And then here's the real kicker: once you decide to do it, YOU HAVE TO DO IT. There is no hedging here: you are your own boss, and you need to be stern with yourself. These are small goals, my friend. FOLLOW THROUGH! You owe it to yourself to prove that you are a successful human who can accomplish a thing. Once you realize this about yourself, the possibilities are limitless. Truly. Give it a try.
P.S. It also really helps to tell someone else about your goals and have the added push of knowing another person is aware that you committed to do a thing. So share your goals! This is why I'm so in love with fitness accountability groups--they keep me and everyone in them going, because you know the group is watching and waiting for you to get your workout in. If you want that push, hit me up and let's get you into next month's group.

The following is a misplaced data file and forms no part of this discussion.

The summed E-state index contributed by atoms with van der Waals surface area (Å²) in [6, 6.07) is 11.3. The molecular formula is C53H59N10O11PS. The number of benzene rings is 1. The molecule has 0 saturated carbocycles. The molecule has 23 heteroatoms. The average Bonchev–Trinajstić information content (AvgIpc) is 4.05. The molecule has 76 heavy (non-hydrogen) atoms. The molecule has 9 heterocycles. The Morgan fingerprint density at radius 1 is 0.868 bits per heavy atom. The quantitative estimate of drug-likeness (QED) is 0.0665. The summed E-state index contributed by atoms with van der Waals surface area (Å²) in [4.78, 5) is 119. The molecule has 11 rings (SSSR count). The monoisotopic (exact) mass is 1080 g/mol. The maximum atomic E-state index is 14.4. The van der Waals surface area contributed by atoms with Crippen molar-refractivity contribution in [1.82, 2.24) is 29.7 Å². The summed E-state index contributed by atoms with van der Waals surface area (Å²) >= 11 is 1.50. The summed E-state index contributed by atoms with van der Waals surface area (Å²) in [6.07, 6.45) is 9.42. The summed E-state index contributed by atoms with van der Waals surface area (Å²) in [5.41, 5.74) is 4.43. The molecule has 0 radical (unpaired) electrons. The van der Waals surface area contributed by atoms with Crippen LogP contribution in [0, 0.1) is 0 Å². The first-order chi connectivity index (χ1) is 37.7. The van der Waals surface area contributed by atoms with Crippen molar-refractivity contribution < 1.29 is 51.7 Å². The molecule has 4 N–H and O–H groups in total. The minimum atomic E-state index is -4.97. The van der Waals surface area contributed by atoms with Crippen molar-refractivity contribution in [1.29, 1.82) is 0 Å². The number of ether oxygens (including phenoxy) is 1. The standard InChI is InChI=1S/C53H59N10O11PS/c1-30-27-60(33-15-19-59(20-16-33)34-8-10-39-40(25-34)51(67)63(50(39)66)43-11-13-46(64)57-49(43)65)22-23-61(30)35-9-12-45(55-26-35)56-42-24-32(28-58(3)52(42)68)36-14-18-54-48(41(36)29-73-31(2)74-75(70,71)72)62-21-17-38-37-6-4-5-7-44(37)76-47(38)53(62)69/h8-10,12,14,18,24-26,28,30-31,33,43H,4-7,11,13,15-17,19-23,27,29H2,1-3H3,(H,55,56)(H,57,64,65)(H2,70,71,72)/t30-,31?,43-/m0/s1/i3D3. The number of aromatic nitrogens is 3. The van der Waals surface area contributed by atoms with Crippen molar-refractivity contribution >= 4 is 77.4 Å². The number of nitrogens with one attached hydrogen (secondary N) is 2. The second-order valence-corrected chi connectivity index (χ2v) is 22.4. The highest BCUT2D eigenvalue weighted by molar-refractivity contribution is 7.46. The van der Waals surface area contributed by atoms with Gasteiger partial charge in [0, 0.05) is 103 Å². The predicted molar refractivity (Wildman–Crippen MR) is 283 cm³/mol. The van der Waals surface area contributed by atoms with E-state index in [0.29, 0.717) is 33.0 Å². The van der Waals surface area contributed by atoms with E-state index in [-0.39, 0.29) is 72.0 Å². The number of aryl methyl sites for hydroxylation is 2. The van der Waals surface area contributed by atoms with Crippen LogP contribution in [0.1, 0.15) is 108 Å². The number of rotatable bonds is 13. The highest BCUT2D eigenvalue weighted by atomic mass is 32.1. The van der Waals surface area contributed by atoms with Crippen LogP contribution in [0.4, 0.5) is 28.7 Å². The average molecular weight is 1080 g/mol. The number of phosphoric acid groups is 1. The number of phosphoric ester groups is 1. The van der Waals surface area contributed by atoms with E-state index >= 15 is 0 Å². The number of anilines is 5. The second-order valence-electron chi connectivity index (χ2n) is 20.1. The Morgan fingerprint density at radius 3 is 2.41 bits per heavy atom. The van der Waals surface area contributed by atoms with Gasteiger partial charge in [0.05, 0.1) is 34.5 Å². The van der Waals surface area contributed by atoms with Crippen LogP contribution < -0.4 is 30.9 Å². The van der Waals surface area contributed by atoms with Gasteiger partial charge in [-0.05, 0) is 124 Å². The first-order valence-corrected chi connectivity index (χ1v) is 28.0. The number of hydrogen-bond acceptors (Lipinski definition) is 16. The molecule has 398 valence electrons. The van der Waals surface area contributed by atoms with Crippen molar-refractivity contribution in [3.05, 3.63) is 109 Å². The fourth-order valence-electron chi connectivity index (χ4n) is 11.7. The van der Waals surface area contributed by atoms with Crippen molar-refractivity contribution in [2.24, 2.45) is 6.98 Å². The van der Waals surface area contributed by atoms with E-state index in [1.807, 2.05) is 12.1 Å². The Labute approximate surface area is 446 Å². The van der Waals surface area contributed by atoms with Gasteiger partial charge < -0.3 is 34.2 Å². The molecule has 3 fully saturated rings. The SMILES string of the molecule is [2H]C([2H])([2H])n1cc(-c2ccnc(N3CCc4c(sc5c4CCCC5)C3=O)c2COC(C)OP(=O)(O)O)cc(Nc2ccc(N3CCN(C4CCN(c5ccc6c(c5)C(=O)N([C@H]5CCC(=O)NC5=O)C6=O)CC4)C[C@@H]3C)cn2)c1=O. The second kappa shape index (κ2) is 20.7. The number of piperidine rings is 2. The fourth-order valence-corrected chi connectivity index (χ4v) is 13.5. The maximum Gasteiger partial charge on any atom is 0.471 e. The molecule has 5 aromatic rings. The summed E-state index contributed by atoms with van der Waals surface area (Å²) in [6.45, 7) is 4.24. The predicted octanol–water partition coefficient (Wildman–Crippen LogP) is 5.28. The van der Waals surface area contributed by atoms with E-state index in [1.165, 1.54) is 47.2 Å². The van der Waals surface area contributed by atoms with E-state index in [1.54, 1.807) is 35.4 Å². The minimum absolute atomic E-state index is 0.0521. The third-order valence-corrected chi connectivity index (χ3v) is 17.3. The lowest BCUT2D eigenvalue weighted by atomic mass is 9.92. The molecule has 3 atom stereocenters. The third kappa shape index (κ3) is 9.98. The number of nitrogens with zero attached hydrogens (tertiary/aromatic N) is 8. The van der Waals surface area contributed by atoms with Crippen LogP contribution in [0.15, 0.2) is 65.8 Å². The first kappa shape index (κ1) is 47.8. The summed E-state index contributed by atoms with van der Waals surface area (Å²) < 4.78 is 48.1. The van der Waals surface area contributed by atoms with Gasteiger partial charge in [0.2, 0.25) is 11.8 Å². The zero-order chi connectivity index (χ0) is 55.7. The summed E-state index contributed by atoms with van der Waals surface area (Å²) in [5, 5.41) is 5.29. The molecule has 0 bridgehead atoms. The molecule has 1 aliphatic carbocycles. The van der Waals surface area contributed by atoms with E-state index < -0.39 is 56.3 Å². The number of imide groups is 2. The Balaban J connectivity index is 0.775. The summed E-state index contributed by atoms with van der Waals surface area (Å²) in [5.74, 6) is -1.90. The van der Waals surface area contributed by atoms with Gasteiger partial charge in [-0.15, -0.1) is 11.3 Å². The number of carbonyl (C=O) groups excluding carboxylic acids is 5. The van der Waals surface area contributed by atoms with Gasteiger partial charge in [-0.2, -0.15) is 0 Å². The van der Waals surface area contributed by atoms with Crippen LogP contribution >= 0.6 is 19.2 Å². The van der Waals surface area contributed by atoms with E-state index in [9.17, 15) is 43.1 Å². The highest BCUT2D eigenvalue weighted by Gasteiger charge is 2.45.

I've written about goals before, so it should come as no surprise that I think having a clear vision for your future is critical. One of my favorite quotes of all time comes from Eat, Pray, Love, where Elizabeth Gilbert wrote that she believed you must "participate relentlessly in the manifestation of your own blessings." The first time I read that, I wrote those words on a big piece of paper and taped them to my wall, and they've been written on my heart ever since. I believe that you need to focus your energy and efforts on working toward what you want--whether that's a new job, or an entirely different lifestyle, or just a day to yourself this weekend. But to work toward what you want, you need to KNOW what you want, and this vision needs to be long-term. And this is the piece that's been on my mind lately.
It's easy to make a list of things that we want--an "if I won the lottery" list. Maybe you want to buy a house, a pair of shoes, a nicer car. Maybe you want a weekend off from work, to go on a vacation, or to go to dinner at a restaurant. We want all sorts of things. But what we want MOST is harder to pinpoint. We want . . . happiness, balance, health. Prosperity. Fulfillment. Joy. To make an impact.